This record is an hommage to Hardanger fiddle player Salve Austenå (1927-2019). We are very happy that he wanted to join us to record the tunes we learned from him. He is mainly known for his older repertoire of Gangar- and Springar-tunes, but he also knew music for round dances and it is this part of his playing we present here. We have tried to follow his style closely and only added our own tonal shadings. 

1. Klunkaren (The plucker), schottische 
Salve also calls this tune "Ola Svennsson" and knows a taunting verse his great-aunt Valborg sang about her husband Ola. 

2. Traveler's waltz after the Fredriksens 
The brothers Nils and Fredrik Fredriksen were well known fiddle players of tinkers' decent. They must have spread quite a few round dance tunes in the south. 

3. Old Schottische 
Everybody else plays the first motif of this well-known tune in minor, while Salve uses major. The 
name comes from a special type of choreographed dance. 

4. Slarkjen, "hamburg"-polka 
Salve learned this tune from his uncle Sven Austenå. It uses standard violin tuning. 

5. Naustdals-march 
This stems from western Norway, but is also played on the south coast, e.g. by Sigurd Fjeldstad on 
standard fiddle 

6. The finger-less 
Salve learned this one from Olav Straume of Fyresdal in Telemark, but he says that his uncles played it, too. The lyrics are from the "backwards song" where the the finger-less plays the piano 

7. Was it you?, waltz 
This one is played all over Norway, in many different versions. The lyrics are "Was it you or was it me who made this dance so nice? 

8. Tuned-down schottische 
This one has a rare tonality considering that it is played in standard violin tuning. 

9. The Tempter 
This waltz came to Tovdal on a 78 RPM record, either with accordian playing or with Sveinung Kleppe playing the Hardanger Fiddle. According to Salve it was a big hit right before WWII. 

10. There was an old lady 
Salve learned this in Arendal when he was playing for the local Youth club where it was needed for another choreographed dance. The melody is a version of the German "Oh, Du lieber Augustin".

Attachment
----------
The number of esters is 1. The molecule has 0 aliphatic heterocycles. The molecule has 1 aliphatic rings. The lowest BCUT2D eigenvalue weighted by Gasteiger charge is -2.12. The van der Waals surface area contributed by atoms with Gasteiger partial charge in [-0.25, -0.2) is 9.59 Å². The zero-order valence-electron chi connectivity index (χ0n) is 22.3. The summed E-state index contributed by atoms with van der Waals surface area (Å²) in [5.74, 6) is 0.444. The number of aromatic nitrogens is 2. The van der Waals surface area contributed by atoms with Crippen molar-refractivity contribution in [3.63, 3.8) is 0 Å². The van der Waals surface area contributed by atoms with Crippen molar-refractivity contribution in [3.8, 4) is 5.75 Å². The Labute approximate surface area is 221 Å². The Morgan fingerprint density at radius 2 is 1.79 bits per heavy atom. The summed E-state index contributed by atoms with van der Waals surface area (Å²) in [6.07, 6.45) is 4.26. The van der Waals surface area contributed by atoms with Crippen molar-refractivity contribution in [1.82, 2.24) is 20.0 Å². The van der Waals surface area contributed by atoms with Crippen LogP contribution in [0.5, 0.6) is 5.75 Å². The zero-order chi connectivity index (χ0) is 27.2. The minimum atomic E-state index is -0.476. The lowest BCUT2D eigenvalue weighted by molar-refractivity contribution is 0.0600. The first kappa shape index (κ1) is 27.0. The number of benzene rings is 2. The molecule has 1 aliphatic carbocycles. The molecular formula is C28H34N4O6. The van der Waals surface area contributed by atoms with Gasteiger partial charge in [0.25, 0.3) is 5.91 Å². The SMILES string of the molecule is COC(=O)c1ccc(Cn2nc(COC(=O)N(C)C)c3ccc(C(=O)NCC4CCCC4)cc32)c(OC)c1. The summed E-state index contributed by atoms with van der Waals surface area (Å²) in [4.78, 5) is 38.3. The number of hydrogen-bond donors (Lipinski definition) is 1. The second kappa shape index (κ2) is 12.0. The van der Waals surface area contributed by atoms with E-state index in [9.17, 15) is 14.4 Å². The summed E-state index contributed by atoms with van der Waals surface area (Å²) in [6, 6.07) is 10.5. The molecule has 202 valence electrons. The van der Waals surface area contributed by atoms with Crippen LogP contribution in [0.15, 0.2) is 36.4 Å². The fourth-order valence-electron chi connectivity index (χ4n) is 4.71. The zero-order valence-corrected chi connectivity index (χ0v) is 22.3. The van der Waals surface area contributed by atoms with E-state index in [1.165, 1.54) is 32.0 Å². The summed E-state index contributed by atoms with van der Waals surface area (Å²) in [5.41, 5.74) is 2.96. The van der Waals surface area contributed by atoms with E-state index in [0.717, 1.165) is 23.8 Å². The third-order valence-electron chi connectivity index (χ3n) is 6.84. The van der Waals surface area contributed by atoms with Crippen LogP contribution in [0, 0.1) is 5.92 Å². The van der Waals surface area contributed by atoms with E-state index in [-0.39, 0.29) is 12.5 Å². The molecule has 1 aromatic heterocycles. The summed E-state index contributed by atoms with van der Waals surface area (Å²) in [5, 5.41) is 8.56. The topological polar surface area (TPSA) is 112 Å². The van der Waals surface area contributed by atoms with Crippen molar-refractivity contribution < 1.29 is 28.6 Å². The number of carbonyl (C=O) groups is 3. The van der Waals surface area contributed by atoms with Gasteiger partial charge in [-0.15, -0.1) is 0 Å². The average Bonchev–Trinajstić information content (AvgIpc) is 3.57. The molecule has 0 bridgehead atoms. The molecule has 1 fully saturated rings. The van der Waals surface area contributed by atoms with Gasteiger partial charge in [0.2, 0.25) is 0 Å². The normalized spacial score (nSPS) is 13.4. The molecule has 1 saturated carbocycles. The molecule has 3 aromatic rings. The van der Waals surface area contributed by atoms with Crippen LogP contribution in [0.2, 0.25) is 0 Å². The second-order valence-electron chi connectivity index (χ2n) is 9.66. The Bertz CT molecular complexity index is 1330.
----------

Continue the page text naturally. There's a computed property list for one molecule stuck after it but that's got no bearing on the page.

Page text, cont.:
11. Valborg's schottische 
is named after Salve's great aunt who sang many dance tunes. Others play it with the title "Imeland and Grimeland". 

12. Åni Smeland's waltz 
This one was composed by fiddle player and poet Åni Smeland from Gjøvdal. It has close "relatives" in Numedal which may indicate that Smeland's friend Ander Ødegård may have been the inspiration. 

13. Little Boy 
This schottische, too, may have come to the area with Anders Ødegård. The lyrics say "Little Boy hasn't had a whooping in 15 years, but tomorrow the switch will get him". 

14. Bridal march after Svenn Dale 
Salve did not have a title for this tune. It was singer Anne Sandnes who called it "Old Svenn's". 

15. The one the tinker hummed for his dog 
Salve never said where his father learned this waltz, but he remembers tinkers traveling up Tovdal and playing fiddles when he was little. 

16. The Mouse Song 
This schottische became known all over Norway when Alf Prøysen put lyrics to it about a family of mice celebrating Christmas. 

17. The Carpenter's Waltz 
Salve knows only one line to this tune: "Then he started glueing, and that was done within an hour." 

18. The Madman 
This polka is suposed to have been composed by Olav Straume while he was in America, but one can find the same melody in a Swedish bridal march. 

Feleboga & Salve Austenå - Apple Blossom Music 001 (Jan 25, 2010)